the real italy: part 2

Perhaps the happiest moment as a tourist comes when you feel your visions of a country aligning with reality. This can happen with food, such as with the ragu-stuffed arancini, above. It can also just as easily fail to happen with food (take the frozen paella served at so many bars here in Spain).  It happened to us in Italy, with the aperitivo. 

At first I kept cringing when little snack plates were brought out with our drinks, expecting an extra, probably astronomical charge. Apparently still hurting from the 2005 trip I took to Rome. Well, this trip's aperitifs and accompanying snacks definitely helped assuage the pain.   

As did some homey, saucy gnocchi.  A piece of modern Italy, a Milan self-service cafeteria, but with gnocchi as pillowy as anyone's nonna could churn out.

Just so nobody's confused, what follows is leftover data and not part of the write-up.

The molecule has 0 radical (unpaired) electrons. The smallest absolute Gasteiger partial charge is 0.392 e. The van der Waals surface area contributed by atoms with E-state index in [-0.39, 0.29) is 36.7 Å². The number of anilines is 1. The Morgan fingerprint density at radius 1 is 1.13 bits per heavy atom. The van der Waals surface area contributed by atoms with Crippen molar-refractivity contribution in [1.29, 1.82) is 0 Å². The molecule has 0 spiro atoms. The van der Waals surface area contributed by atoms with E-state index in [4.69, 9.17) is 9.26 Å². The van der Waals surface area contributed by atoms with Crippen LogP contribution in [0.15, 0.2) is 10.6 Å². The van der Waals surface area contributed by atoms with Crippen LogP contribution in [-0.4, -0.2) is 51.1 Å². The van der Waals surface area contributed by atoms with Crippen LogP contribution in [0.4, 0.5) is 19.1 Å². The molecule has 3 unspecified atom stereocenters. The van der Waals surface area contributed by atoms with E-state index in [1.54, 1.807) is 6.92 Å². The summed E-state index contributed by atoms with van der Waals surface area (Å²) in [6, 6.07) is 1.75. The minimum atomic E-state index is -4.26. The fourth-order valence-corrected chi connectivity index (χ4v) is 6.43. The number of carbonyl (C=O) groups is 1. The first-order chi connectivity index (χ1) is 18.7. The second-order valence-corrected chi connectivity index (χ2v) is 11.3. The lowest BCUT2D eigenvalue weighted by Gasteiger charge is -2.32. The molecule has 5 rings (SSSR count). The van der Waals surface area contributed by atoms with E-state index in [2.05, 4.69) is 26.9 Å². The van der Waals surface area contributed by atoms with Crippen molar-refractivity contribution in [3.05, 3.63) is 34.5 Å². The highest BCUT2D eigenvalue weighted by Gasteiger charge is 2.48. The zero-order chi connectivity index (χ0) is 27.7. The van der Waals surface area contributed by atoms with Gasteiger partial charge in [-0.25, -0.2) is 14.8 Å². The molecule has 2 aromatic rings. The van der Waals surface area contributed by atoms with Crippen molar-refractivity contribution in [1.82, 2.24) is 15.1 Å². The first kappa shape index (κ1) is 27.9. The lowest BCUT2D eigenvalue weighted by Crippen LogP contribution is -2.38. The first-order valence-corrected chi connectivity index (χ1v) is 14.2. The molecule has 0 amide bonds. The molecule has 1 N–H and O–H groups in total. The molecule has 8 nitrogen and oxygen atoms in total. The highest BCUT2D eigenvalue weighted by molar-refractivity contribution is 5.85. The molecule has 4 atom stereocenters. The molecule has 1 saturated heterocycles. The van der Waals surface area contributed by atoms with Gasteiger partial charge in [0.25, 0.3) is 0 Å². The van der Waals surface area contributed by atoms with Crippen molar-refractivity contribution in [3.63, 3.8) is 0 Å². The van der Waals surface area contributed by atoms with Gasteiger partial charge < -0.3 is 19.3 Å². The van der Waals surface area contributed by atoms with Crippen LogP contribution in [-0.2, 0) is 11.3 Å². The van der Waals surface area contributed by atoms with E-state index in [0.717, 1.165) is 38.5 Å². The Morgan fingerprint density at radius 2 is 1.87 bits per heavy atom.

And, of course, the further outside the city centers we got, the more "Italian" the landscape became. Things ceased to be tailored to English-speaking tourists. They ceased to even recognize our existence. Which is fine by me, if a bit confusing. It turns out when I go somewhere where I really can't communicate, at the prospect of a conversation, I get very giggly. 

For me, NOTHING (that I can think of right now) tells me more about a place than its grocery stores. And the ones in the small town of Lérici had my breath caught in my throat. These purple asparagus were enough to prompt me to have a "conversation" with the ancient shopkeeper. I think we talked about how white asparagus are common in Spain and Peru, and green everywhere, but that these purple ones were grown in Tuscany. I think. At any rate, I didn't say anything too offensive, because he let me take a picture.

The closer you get to nature, the more you really see a place. So we checked out of Milan ASAP, heading to the Italian coast. More to come with what we saw. Here's to Italy! A teaser: